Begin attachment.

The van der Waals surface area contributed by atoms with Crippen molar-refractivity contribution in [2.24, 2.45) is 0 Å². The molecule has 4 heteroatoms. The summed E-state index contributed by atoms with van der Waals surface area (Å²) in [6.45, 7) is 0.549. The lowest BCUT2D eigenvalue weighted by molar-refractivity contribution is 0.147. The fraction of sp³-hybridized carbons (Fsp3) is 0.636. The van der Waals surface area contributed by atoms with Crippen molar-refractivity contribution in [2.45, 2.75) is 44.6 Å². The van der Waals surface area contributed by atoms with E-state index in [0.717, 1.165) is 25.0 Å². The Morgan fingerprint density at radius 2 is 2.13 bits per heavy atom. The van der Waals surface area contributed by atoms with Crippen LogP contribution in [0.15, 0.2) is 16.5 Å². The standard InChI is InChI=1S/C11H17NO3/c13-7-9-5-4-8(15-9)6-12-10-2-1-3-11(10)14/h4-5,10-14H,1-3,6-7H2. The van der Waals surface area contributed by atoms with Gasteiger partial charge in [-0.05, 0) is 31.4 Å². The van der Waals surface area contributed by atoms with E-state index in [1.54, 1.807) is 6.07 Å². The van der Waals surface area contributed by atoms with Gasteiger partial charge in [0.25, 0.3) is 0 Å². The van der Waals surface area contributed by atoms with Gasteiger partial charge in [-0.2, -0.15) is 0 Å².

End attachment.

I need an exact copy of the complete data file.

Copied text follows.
The van der Waals surface area contributed by atoms with Crippen molar-refractivity contribution in [2.24, 2.45) is 0 Å². The molecule has 4 heteroatoms. The summed E-state index contributed by atoms with van der Waals surface area (Å²) in [6.45, 7) is 0.549. The lowest BCUT2D eigenvalue weighted by molar-refractivity contribution is 0.147. The fraction of sp³-hybridized carbons (Fsp3) is 0.636. The van der Waals surface area contributed by atoms with Crippen molar-refractivity contribution in [2.45, 2.75) is 44.6 Å². The van der Waals surface area contributed by atoms with E-state index in [0.717, 1.165) is 25.0 Å². The Morgan fingerprint density at radius 2 is 2.13 bits per heavy atom. The van der Waals surface area contributed by atoms with Crippen LogP contribution in [0.15, 0.2) is 16.5 Å². The standard InChI is InChI=1S/C11H17NO3/c13-7-9-5-4-8(15-9)6-12-10-2-1-3-11(10)14/h4-5,10-14H,1-3,6-7H2. The van der Waals surface area contributed by atoms with Gasteiger partial charge in [-0.05, 0) is 31.4 Å². The van der Waals surface area contributed by atoms with E-state index in [1.54, 1.807) is 6.07 Å². The van der Waals surface area contributed by atoms with Gasteiger partial charge in [0.25, 0.3) is 0 Å². The van der Waals surface area contributed by atoms with Gasteiger partial charge in [-0.2, -0.15) is 0 Å².